Choose invisible border. For its area, I created a new color with the profile: R-147, G-192, B-255; and I named it "Work-Watermark". I also chose the transparency of this box area at 50%. In order to access these settings, simply right click on the rectangle and choose "Area". A window pops up with various tabs, one of which says "Transparency".

For the text inside the box, I chose the following font specifications:

Font: Liberation Sans, Bold, 26 Point, All Caps
Font Color: Work-Watermark

I also changed the text rotation to 90 degrees in the "Position and Size" window. You can do that by right-clicking on the rectangle (not the text inside) and choosing "Positiong and Size".

Here is some more information about the position and size of the box:

Here’s how the rectangle looks like now:

Page Numbers

Put your cursor at the beginning of the Footer and go to "Insert –> Fields –> Page Number". This will insert the Page Number field onto your footer. Choose the font specs as follows:

Font: UnDotum, Bold, 24 Point
Font Color: Chart 7

Now create a rectangle using the rectangle tool with the following specifications:

Choose invisible border and "Chart 7″ as the area color. Also choose 25% as the transparency setting.

Here’s what the entire page should look like now:

And that’s it. Now save this file as "ODF Text Document Template (.ott)" in the path ".openoffice.org/3/user/template/. I’ve named it as "Work-Template.ott".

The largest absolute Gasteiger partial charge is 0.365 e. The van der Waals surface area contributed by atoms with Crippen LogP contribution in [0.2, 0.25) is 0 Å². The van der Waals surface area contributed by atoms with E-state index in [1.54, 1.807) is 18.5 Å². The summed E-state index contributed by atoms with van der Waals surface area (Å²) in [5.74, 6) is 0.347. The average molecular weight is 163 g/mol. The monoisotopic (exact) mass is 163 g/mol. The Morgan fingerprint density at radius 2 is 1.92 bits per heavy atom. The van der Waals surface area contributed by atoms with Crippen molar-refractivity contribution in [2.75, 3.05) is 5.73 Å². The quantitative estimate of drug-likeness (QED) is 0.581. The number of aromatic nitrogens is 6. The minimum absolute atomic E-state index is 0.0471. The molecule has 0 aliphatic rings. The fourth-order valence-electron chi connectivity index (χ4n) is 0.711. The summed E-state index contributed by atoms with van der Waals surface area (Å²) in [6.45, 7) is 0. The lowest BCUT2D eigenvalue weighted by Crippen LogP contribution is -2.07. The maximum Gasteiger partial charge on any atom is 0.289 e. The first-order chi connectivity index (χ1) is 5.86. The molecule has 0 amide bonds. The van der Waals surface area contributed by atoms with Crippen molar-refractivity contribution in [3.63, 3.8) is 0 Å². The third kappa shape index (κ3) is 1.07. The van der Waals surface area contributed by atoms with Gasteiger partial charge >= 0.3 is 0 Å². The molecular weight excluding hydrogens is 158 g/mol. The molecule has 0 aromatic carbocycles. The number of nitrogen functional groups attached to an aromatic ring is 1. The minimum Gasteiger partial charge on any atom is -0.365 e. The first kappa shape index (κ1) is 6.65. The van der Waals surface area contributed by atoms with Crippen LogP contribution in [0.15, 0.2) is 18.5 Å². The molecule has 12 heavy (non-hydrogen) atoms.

The next time you wish to create a document using this template, all you need to do is start the main OpenOffice.org program, and click on "Templates". A window opens up with a number of options as below. Choose the second option on the left that says "Templates". Once you do that, the window shows the following information:

Choose "My Templates –> Work-Template" here and click on "Open". A new document containing all your styles and visual elements will open up. Now all you need to do is start editing the text and get to work!

So you see, all it takes is a few minutes of tweaking and changing things, and you’re ready to create your unique brand of documents right away. Of course, there are a number of other elements such as tables, captions, etc. Each of these elements can be modified according to your needs using the same process that we’ve described above.

If you are truly interested in creating beautiful documents, take this tutorial as a starting point and play around with some more elements as you move along. Believe me, it will have an amazing impact on your productivity once you choose a good style for your documents and stick to it. This is very important especially if you’re looking to create a consistent brand image in every material that you send to your clients, vendors, or other business associates.

Please ask questions or share your favorite templates with us in the comments.